Is there any better justification for yellowness? or goodness? or for justice for that matter despite its not being a -ness word. They seem to me all to be non-hoskentic - not to fit happily into the logical pattern of the things I think I can know about for sure. I can't demonstrate that yellowness does NOT exist as a thing, but I can get on perfectly well without needing to argue that it MUST exist.

The fourteenth century philosopher known as William of Ockham is remembered chiefly for what has come to be known as Ockham's razor:

"Entities are not to be multiplied beyond necessity".

This is simply a generalisation to the effect that things (entities) should not be presumed to exist unless there are arguments strong enough to make a "necessity" of the fact that they must exist. This matches one of the criteria for hoskentic propositions: simplicity is one of the virtues of coherent bodies of knowledge.

So what about "mind"? That is obviously a noun in its own right. Or is that a trap for the unwary? Could it more simply be just a property? If mental is an acceptable adjective is it a logical necessity that there must be a "mentality" or "mind" noun too?

§7.2 Conventional Dualism

A worthy tradition within philosophy is to think of the body as one kind of thing and the mind as another sort of thing. The body has position and size in space-time: the mind does not. At least, the mind certainly doesn't have physical size. It might possibly have something in the nature of a position by virtue of being associated on an individual one-to-one basis with at least certain types of body.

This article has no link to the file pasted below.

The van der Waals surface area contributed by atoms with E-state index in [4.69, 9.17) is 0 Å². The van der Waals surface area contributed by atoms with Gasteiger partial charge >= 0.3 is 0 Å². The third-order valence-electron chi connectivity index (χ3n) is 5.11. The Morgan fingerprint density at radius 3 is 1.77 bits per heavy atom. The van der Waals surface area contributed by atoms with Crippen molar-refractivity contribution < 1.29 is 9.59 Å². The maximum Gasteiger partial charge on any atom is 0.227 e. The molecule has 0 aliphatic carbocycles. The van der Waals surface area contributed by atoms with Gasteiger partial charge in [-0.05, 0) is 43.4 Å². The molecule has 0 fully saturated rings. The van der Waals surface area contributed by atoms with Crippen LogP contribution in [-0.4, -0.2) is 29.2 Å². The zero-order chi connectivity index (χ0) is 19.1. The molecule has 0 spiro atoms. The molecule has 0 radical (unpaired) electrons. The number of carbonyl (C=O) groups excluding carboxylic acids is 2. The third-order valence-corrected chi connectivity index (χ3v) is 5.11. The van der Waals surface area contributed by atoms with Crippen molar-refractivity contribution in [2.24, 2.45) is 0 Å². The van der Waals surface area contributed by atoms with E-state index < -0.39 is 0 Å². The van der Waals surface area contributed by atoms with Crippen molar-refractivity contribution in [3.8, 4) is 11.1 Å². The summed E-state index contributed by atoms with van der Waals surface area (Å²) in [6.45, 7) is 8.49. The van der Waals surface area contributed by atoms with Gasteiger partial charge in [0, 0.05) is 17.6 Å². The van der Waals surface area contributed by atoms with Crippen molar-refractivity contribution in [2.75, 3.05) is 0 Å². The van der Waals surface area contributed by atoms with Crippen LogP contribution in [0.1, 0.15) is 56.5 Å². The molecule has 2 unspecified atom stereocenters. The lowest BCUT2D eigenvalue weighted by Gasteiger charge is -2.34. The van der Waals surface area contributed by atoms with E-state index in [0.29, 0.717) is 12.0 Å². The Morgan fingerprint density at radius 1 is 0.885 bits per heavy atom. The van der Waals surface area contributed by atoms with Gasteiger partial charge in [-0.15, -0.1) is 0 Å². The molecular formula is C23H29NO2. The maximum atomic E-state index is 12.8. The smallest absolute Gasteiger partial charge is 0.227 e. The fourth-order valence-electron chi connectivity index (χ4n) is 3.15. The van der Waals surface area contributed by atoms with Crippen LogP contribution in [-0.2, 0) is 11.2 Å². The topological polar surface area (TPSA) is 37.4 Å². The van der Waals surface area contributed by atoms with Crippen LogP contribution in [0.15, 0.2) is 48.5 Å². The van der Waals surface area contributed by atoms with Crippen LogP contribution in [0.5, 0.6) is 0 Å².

We should notice that the body-mind relationship is very one-sided, unsymmetrical.
  • There are the obvious aspects -
    • The body can provide the mind with sense-data, not vice-versa.
    • The mind can direct skilled movements of the body, not vice-versa.
    • The body is to varying degrees public: the mind is totally private.
  • and the much more philosophically uncertain ones -
    • Biochemistry can explain all the body mechanisms, at least in principle: biochemistry affects or correlates with some aspects of mind.
    • The body definitely has a limited duration ending in death and decay: the mind may have an eternal life regardless of the (birth and) death of the body.
A major difficulty with such traditional mind-body dualism is the problem of interaction. If body and mind are so totally different how is it that one can affect the other at all? And modern science is not a lot further forward with the dilemma. Thanks to studies of hormones and drugs, of neural pathways and electrical effects, we now do know a bit more about certain aspects of the duality.
  • We know that in normal health many actions are totally mind-controlled - moving, gesticulating, writing, playing, and so on.
  • We know that the link between mind and body is often biochemical. When the mind conceives fear the adrenal glands are somehow stimulated to pump adrenalin into the major parts of the body system: this is "designed" to enhance the fight or flight capability.
  • We know that some nerve pathways are totally independent of the conscious part of the mind. The most obvious case is the autonomic nervous system which is the set of linked nerve cells controlling the heart-beat, digestion and so on. And reflex actions of the nerves and muscles which are normally consciously controlled make sure, for example, that a hand is removed from a flame without reference to the brain at all.
  • We know there are half-and-half cases. Fortunately we don't have to think about breathing, otherwise we should die with our first sleep. But we CAN control our breathing when we need to, as while drinking or swimming, kissing or balloon-blowing. Some would even say that some earlier examples should be listed here: training can make it possible consciously to edit reflex messages, and some advanced cultures can allegedly over-write the autonomic system too.